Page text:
A new frontier in neuro-rehabilitation
Jovanna Calzadillas was swaying to Jason Aldean’s “When She Says Baby” when the bullets began raining down on the Route 91 Music Festival in Las Vegas. One tore through the 30-year-old mother’s brain, leaving her among the 546 people injured in the October 1 massacre that killed 58 people.
She was one of the first to arrive at University Medical Center, where doctors operated but were unable to remove the bullet. Her brain swelled.
She was unresponsive. Doctors advised her family to consider organ donation.
Her husband, Frank, refused. He knew his wife was still there. So they came home to Phoenix. Jovanna was transported to Barrow Neurological Institute and the Select Specialty Hospital, where a combination of intuitive medicine and robotic neurotherapy had her talking, joking and walking with assistance before Valentine’s Day.
The recovery story made international headlines, with global coverage focusing on how Barrow delivered a heartwarming miracle from the devastation of the Las Vegas attack.
But the story began with Dr. Christina Kwasnica, Barrow’s medical director of neuro-rehabilitation. When she meets a new patient, she starts by reviewing their imaging. If an injury is on the left side of the brain –as it was in Jovanna’s case – she knows language has likely been lost. So she looks for other ways to communicate.
“It’s like we’re speaking German and they’re speaking French. You have to give them time,” she says.
Jovanna’s eyes were open, and she could track with them in a small way. “This told me that she was unresponsive because of a language deficit, not because of the severity of her injury,” Dr. Kwasnica says. “She was not dying.”
As she examined Jovanna, the doctor was also thinking long-term, an advantage that exists at Barrow because of its unique ability to provide inpatient, long-term and outpatient therapy. “When I saw Jovanna, I was already thinking about each step. I saw us on a journey. If you’re dealing in silos, you’re not willing to go out there and take the risk.”
That journey included robotics, a new wave in neurotherapy where Barrow is leading. The center has invested $1.4 million in robotic devices and plans to rapidly increase its inventory. One Chinese company made Barrow the first American clinic to receive its innovative machine for regaining use of the hand and arm.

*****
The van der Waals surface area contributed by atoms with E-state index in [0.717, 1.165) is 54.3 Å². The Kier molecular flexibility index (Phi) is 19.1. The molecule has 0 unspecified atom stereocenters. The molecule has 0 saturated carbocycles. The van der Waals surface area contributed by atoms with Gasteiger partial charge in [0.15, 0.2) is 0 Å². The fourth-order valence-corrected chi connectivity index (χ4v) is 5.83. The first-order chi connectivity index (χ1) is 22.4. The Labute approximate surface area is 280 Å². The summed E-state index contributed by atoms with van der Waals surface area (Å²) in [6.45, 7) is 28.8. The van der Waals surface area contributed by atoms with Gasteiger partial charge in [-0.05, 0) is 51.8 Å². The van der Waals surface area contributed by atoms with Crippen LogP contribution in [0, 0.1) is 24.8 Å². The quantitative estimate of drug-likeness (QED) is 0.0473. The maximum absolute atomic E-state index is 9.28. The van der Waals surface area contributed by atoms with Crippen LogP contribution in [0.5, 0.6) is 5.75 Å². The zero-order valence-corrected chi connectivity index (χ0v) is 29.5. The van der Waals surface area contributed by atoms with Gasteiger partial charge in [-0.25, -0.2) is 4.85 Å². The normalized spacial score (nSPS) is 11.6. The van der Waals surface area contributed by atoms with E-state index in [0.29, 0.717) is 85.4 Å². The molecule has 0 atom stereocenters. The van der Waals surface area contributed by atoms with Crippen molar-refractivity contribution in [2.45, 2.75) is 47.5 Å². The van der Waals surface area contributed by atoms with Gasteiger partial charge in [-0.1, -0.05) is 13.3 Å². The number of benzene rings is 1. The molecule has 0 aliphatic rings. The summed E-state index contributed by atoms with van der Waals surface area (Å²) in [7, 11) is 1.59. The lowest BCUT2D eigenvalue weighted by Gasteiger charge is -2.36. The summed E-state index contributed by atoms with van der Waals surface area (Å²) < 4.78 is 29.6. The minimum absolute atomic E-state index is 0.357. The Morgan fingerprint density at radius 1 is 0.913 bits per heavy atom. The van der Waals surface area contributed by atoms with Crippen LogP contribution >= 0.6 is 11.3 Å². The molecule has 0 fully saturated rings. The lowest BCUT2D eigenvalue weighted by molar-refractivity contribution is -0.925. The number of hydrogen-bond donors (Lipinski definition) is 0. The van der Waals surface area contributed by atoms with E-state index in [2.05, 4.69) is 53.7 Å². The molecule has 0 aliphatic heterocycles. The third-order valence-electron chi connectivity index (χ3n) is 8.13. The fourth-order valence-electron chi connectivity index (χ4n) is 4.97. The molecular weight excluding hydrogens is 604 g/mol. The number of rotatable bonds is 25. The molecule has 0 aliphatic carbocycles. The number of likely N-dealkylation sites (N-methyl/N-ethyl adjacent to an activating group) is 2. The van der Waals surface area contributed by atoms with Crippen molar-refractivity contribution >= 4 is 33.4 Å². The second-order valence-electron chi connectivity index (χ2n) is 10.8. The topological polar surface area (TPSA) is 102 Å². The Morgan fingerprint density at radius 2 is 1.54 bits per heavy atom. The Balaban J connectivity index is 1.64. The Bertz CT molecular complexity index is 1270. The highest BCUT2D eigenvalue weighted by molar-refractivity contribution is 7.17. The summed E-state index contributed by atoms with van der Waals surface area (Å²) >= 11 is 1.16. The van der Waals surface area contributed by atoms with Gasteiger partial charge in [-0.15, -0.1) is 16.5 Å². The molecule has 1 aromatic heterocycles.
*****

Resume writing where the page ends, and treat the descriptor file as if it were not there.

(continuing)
Customized robotic therapy is personalized medicine. Robotics can support patients as they learn to walk or help them relearn how to use an arm or hand, by providing resistance or completing the motion.
Some robotics look as if they’re from the pages of science fiction, including one that is helping Jovanna regain the ability to walk. It’s called an exoskeleton – a wearable robot.
Available for patients in the hospital or in rehabilitation, it attaches to the feet, leg and waist to support a patient and assist in walking. Like all robotics, it can be programmed to suit the needs of each patient, either providing all the motion or assisting and adjusting to what the patient can do.
Neurotherapy’s aim often is to retrain a different part of the brain to take over for the injured portion. This can require tens of thousands of repetitions, a job for which robots are well equipped. Combined with the right therapist at the right time in a patient’s recovery, robotics can help deliver higher levels of functionality and independence following a brain injury.
Jovanna’s experience is just the beginning. Barrow doctors and therapists are at the forefront of researching the capabilities of robots. They want to create a database to collect information and compare a patient’s needs to what has worked for others. Their work holds the potential to make miracles like Jovanna’s become commonplace.
Christina Kwasnica, MD, is the medical director of neuro-rehabilitation and the Center for Transitional Neuro-Rehabilitation at Barrow Neurological Institute. Dr. Kwasnica received her medical degree from Northwestern University and also completed her physical medicine and rehabilitation internship and residency there. She is a leader in the field of physical and neuro-rehabilitation, as well as treating patients with complex brain and spinal cord injuries.